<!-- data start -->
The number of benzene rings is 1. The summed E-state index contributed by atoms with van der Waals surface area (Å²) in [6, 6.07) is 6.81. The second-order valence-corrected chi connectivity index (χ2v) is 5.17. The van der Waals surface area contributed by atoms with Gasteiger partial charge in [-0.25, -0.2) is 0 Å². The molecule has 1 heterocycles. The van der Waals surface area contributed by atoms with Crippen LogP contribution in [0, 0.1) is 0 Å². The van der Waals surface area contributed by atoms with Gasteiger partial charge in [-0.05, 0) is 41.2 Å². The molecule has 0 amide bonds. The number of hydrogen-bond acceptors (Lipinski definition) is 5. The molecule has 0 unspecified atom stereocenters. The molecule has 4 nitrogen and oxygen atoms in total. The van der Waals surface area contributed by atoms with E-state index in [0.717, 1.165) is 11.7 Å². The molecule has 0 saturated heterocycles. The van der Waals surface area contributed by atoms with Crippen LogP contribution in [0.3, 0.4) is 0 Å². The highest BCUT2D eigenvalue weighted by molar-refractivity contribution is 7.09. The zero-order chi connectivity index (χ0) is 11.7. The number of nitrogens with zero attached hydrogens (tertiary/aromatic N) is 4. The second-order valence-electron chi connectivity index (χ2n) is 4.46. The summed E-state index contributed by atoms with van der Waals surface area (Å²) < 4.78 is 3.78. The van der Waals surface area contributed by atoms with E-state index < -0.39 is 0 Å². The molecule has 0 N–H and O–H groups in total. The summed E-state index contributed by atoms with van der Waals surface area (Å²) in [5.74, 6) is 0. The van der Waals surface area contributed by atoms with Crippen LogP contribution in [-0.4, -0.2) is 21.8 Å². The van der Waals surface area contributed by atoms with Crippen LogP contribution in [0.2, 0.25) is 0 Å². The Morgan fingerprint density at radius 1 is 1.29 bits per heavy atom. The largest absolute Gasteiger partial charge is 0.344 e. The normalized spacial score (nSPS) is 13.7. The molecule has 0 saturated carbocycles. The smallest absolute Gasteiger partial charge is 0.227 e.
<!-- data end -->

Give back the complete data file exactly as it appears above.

The number of benzene rings is 1. The summed E-state index contributed by atoms with van der Waals surface area (Å²) in [6, 6.07) is 6.81. The second-order valence-corrected chi connectivity index (χ2v) is 5.17. The van der Waals surface area contributed by atoms with Gasteiger partial charge in [-0.25, -0.2) is 0 Å². The molecule has 1 heterocycles. The van der Waals surface area contributed by atoms with Crippen LogP contribution in [0, 0.1) is 0 Å². The van der Waals surface area contributed by atoms with Gasteiger partial charge in [-0.05, 0) is 41.2 Å². The molecule has 0 amide bonds. The number of hydrogen-bond acceptors (Lipinski definition) is 5. The molecule has 0 unspecified atom stereocenters. The molecule has 4 nitrogen and oxygen atoms in total. The van der Waals surface area contributed by atoms with E-state index in [0.717, 1.165) is 11.7 Å². The molecule has 0 saturated heterocycles. The van der Waals surface area contributed by atoms with Crippen LogP contribution in [0.3, 0.4) is 0 Å². The highest BCUT2D eigenvalue weighted by molar-refractivity contribution is 7.09. The zero-order chi connectivity index (χ0) is 11.7. The number of nitrogens with zero attached hydrogens (tertiary/aromatic N) is 4. The second-order valence-electron chi connectivity index (χ2n) is 4.46. The summed E-state index contributed by atoms with van der Waals surface area (Å²) < 4.78 is 3.78. The van der Waals surface area contributed by atoms with E-state index < -0.39 is 0 Å². The molecule has 0 N–H and O–H groups in total. The summed E-state index contributed by atoms with van der Waals surface area (Å²) in [5.74, 6) is 0. The van der Waals surface area contributed by atoms with Crippen LogP contribution in [-0.4, -0.2) is 21.8 Å². The van der Waals surface area contributed by atoms with Crippen LogP contribution in [0.2, 0.25) is 0 Å². The Morgan fingerprint density at radius 1 is 1.29 bits per heavy atom. The largest absolute Gasteiger partial charge is 0.344 e. The normalized spacial score (nSPS) is 13.7. The molecule has 0 saturated carbocycles. The smallest absolute Gasteiger partial charge is 0.227 e.